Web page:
Malaysia Airlines plane
Missing MH370: How satellites communicate with a plane and determine its location
Investigators say the missing Malaysia Airlines plane sent signals to satellites from air or ground as late as 8.11am on March 8. Five points on how satellites communicate with a plane and determine its location.
Published on Mar 17, 2014 5:32 PM
Satellite data shows that the electrical system of Flight MH370, the Malaysia Airlines plane that went missing on March 8, was still functioning more than six hours after it lost contact with air traffic control.
Investigators now believe the plane's communication systems were deliberately switched off and it was diverted. They have said the aircraft sent signals to satellites from air or ground as late as 8.11am on March 8.
News reports say the satellite communications came from the plane's Aircraft Communications Addresssing and Reporting System (ACARS), which is a digital datalink for short messages between a plane and airline operations, air traffic controllers and other authorised parties. ACARS allows pilots to send simple short text messages transmitted through radio signals and satellites. ACARS also sends data about engine performance to its manufacturers, and automatically generated data on the technical condition of the plane.
Although the Malaysian authorities believe someone on Flight MH370 deliberately switched off its communication systems including ACARS, perhaps to hide its location, its powerful antenna remained operational, and was receiving and responding to checks from a satellite once an hour. London-based Inmarsat, which operates 10 satellites in geostationary orbit about 35,780km above Earth, said on March 14 that its network had picked up “routine, automated signals” from Flight MH370.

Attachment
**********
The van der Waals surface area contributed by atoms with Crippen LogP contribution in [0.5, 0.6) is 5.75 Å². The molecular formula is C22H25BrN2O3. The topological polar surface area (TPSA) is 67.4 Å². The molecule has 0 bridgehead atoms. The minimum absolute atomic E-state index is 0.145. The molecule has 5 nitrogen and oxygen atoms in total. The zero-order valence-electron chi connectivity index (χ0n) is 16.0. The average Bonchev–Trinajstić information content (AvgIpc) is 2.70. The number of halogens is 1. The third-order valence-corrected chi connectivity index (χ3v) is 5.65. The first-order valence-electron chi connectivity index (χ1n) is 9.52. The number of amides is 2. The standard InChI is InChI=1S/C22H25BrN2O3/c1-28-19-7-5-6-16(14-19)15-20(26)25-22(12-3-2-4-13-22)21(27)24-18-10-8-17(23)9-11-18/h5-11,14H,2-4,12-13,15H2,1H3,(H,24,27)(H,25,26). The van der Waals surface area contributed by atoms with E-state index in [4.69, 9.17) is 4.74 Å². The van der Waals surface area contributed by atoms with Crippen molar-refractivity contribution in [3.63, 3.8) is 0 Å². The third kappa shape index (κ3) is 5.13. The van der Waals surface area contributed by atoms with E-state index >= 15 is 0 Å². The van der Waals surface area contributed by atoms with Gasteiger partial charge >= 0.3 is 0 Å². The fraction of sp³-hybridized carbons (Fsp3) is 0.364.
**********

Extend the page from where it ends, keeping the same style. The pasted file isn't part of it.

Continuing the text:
How satellites communicate with a plane and determine its location
1. When an aircraft powers up, the plane automatically sends a signal logging onto the communication network. After that, CNN reported, the ground station sends "polling signals" to the satellite, which relays them to the aircraft. When the plane responds, it is known as a "handshake".
2. The data transmitted during these communications contain a unique code identifying the plane. The satellite sends a return signal back to the plane, which also contains a similar code. An Inmarsat official told CNN it is "virtually impossible" to change a plane's identifying code or to confuse an aircraft with another.
3. When a plane is flying over land, ACARS messages are normally sent via VHF radio, an Inmarsat subject expert David Colley told CNN. But when it is flying over remote regions, over water or out of range of VHF radio, the back-and-forth signals between the plane and ground stations are transmitted automatically via satellite.
4. Through the hourly "handshakes", the satellite can determine the approximate location of the plane so that it can relay messages efficiently. A plane that is flying directly under a satellite would be at a 90-degree angle to the satellite. An aircraft flying at the poles would be at 0 degrees, the CNN report said. The last message sent by MH370 was at 40 degrees.
5. A satellite can “see” in an arc that stretches north and south of its fixed position, but without global positioning system (GPS) on the plane, the satellite can say only how far away the electronic "ping" from the aircraft is, not where it is coming from, a source told The New York Times.
The source said the older satellite communications box fitted on MH370 had no GPS. But investigators have calculated the distance between the final "ping” from the plane and a stationary Inmarsat-3 satellite: One of two air corridors stretching as far as Kazakhstan to the north, or the southern Indian Ocean – around western Australia – to the south.
By that time, if still in the air, the plane would probably have been almost out of fuel. But the fact that it was still transmitting signals means it was still operational, as it needs electrical power to do so.